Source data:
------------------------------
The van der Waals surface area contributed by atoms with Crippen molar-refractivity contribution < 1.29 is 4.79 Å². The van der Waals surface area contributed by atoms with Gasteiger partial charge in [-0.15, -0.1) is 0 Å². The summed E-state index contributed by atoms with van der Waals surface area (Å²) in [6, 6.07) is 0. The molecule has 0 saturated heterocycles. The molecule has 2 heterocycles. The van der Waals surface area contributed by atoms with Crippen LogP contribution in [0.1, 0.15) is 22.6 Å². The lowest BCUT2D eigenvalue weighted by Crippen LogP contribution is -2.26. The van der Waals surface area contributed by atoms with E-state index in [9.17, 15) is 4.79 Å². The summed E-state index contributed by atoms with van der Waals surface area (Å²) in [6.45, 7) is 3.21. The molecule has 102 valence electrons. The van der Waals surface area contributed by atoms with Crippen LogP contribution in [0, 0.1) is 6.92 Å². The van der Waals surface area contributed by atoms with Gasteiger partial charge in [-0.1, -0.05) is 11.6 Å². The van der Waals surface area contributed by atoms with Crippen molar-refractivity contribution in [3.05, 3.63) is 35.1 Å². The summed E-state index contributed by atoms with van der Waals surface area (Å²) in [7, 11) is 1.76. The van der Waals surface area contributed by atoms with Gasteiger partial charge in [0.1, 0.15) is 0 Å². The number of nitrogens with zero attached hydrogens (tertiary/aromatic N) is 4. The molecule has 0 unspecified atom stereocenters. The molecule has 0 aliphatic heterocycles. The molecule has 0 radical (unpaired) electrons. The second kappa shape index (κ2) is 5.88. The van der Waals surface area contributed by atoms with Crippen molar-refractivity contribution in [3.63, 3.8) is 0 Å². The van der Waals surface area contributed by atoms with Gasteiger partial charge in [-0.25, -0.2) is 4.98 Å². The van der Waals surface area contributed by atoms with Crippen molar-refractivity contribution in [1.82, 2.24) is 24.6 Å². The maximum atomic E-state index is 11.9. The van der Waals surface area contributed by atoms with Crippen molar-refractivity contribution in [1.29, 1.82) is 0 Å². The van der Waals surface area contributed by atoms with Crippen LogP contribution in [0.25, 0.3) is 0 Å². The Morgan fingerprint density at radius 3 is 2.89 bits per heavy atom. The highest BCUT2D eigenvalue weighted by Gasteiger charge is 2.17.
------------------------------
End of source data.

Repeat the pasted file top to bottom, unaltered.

The van der Waals surface area contributed by atoms with Crippen molar-refractivity contribution < 1.29 is 4.79 Å². The van der Waals surface area contributed by atoms with Gasteiger partial charge in [-0.15, -0.1) is 0 Å². The summed E-state index contributed by atoms with van der Waals surface area (Å²) in [6, 6.07) is 0. The molecule has 0 saturated heterocycles. The molecule has 2 heterocycles. The van der Waals surface area contributed by atoms with Crippen LogP contribution in [0.1, 0.15) is 22.6 Å². The lowest BCUT2D eigenvalue weighted by Crippen LogP contribution is -2.26. The van der Waals surface area contributed by atoms with E-state index in [9.17, 15) is 4.79 Å². The summed E-state index contributed by atoms with van der Waals surface area (Å²) in [6.45, 7) is 3.21. The molecule has 102 valence electrons. The van der Waals surface area contributed by atoms with Crippen LogP contribution in [0, 0.1) is 6.92 Å². The van der Waals surface area contributed by atoms with Gasteiger partial charge in [-0.1, -0.05) is 11.6 Å². The van der Waals surface area contributed by atoms with Crippen molar-refractivity contribution in [3.05, 3.63) is 35.1 Å². The summed E-state index contributed by atoms with van der Waals surface area (Å²) in [7, 11) is 1.76. The van der Waals surface area contributed by atoms with Gasteiger partial charge in [0.1, 0.15) is 0 Å². The number of nitrogens with zero attached hydrogens (tertiary/aromatic N) is 4. The molecule has 0 unspecified atom stereocenters. The molecule has 0 aliphatic heterocycles. The molecule has 0 radical (unpaired) electrons. The second kappa shape index (κ2) is 5.88. The van der Waals surface area contributed by atoms with Crippen molar-refractivity contribution in [3.63, 3.8) is 0 Å². The van der Waals surface area contributed by atoms with Gasteiger partial charge in [-0.25, -0.2) is 4.98 Å². The van der Waals surface area contributed by atoms with Crippen molar-refractivity contribution in [1.82, 2.24) is 24.6 Å². The maximum atomic E-state index is 11.9. The van der Waals surface area contributed by atoms with Crippen molar-refractivity contribution in [1.29, 1.82) is 0 Å². The van der Waals surface area contributed by atoms with Crippen LogP contribution in [0.25, 0.3) is 0 Å². The Morgan fingerprint density at radius 3 is 2.89 bits per heavy atom. The highest BCUT2D eigenvalue weighted by Gasteiger charge is 2.17.